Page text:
Noon came and went, no baby yet. We did a lot of waiting around. My mom and dad came to visit. My husband had some work deadlines, so he had his laptop and had to make a few calls. I assured him it was completely fine, that it didn't bother me. I felt bad he had had no sleep and was having to work. 

Around 3 pm I felt nauseous and was throwing up. I started to feel extreme pressure down below like I needed to poop. I called my nurse in and told her how I was feeling. I asked her if I was pooping haha. She reassured me that I was not pooping and that my baby was getting ready to come. My doctor came in and I got ready to deliver my baby laying down in a hospital bed, figures. The nurse held one of my legs and my husband held the other leg. After about 20 minutes of pushing and about 18 hours of labor, my healthy baby girl was born. Maci was not 9 pounds like the doctors originally thought, but 6 pounds 14 ounces and 20 inches long. I did have a second degree tear that required some stitching, but I didn't care. All I cared about was holding my baby. I held her and anxiously waited for her to nurse. 



Our first few nights in the hospital with baby were difficult. My milk wasn't in yet and the colostrum was not satisfying Maci. She cried basically the whole night, every night. I was sleep deprived and physically tired from giving birth.  I was a hot mess! The day we left the hospital we created a plan with the lactation specialist on how to feed Maci. Until my milk came in we feed Maci formula through a syringe. Then I would have her nurse and then I would pump for 10 minutes with little to nothing coming out. It was painful. We had to do this for 4 or 5 days before my milk came in. Maci has been a nursing champ ever since. It is typical for babies to lose 7% to 10% of their body weight during the first 2 weeks. At our first pediatric appointment a few days later Maci was weighed and had not lost weight, but gained. She is my chunky monkey to this day. Now we are 8 months into our nursing journey and it is great! We have our own little routine down.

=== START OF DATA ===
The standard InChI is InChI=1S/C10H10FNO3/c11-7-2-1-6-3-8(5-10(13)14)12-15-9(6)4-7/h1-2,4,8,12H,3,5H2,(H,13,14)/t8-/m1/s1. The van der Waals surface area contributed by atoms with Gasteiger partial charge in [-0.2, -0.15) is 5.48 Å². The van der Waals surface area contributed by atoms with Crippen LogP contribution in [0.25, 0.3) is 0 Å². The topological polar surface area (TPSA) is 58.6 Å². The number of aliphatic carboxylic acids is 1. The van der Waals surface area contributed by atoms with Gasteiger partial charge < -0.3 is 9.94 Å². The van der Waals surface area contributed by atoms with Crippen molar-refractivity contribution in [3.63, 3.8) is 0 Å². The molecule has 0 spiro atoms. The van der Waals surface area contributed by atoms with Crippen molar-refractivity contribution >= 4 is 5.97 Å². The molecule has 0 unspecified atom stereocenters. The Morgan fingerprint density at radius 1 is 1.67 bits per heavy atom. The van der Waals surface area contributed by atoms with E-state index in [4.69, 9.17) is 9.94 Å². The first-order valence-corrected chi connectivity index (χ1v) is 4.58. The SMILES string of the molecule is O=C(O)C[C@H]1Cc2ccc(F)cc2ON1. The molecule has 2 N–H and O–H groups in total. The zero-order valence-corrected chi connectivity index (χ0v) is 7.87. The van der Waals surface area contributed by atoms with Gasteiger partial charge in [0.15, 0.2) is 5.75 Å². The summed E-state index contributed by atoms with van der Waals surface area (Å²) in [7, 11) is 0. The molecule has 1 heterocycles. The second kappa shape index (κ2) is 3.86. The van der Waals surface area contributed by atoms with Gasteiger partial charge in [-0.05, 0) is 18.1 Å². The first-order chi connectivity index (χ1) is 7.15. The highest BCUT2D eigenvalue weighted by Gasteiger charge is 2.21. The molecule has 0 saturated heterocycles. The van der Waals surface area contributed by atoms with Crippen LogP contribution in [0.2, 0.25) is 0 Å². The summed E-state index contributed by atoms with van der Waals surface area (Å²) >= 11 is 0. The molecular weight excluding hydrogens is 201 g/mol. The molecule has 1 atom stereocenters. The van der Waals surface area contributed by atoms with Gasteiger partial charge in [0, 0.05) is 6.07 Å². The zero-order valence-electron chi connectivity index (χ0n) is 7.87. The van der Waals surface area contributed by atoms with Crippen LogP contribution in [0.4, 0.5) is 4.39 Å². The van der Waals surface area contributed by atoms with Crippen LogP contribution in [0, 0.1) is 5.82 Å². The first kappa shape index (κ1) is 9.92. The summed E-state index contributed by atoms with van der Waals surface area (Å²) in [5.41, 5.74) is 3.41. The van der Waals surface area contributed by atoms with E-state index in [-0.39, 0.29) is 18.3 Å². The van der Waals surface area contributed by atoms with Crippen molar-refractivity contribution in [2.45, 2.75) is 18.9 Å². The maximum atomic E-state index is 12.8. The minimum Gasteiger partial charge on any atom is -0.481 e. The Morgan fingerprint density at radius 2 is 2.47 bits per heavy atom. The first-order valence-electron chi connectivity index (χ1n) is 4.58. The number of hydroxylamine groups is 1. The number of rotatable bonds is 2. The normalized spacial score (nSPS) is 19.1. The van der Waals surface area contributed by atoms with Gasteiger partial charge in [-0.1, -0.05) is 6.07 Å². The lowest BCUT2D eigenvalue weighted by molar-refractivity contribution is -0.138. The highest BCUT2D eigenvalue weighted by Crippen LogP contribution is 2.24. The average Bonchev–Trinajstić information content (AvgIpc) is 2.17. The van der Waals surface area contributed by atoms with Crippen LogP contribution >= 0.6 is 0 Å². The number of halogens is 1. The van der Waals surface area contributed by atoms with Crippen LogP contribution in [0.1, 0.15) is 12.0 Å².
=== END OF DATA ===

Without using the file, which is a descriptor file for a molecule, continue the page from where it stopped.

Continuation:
The first 3 months home with Maci were extremely difficult. I felt like all she did was cry, eat, and barely sleep. During the night she would wakeup every 30 minutes to an hour and 30 minutes to nurse. I basically didn't sleep for 3 months. People say to sleep when the baby sleeps and it's great advice, but it doesn't always work. I felt like the second I laid down to sleep she would cry. My mom and dad were a huge help during these early months and still are. My mom especially was my saving grace! She would spend the night and hold Maci in between feedings, so I could try to sleep. During the day she would hold her while I would try to sleep, shower, or do something to make myself feel better.   

8 months later and Maci still doesn't sleep great, but it's considerably better than before. Now on average she will wake up twice to nurse. We still have rough nights where I will be up with her 5 to 6 times, but those nights are becoming few and far between. Thank goodness, because I don't think I could handle that for much longer! I love our little girl and I don't know where I would be without her!

- Marrisa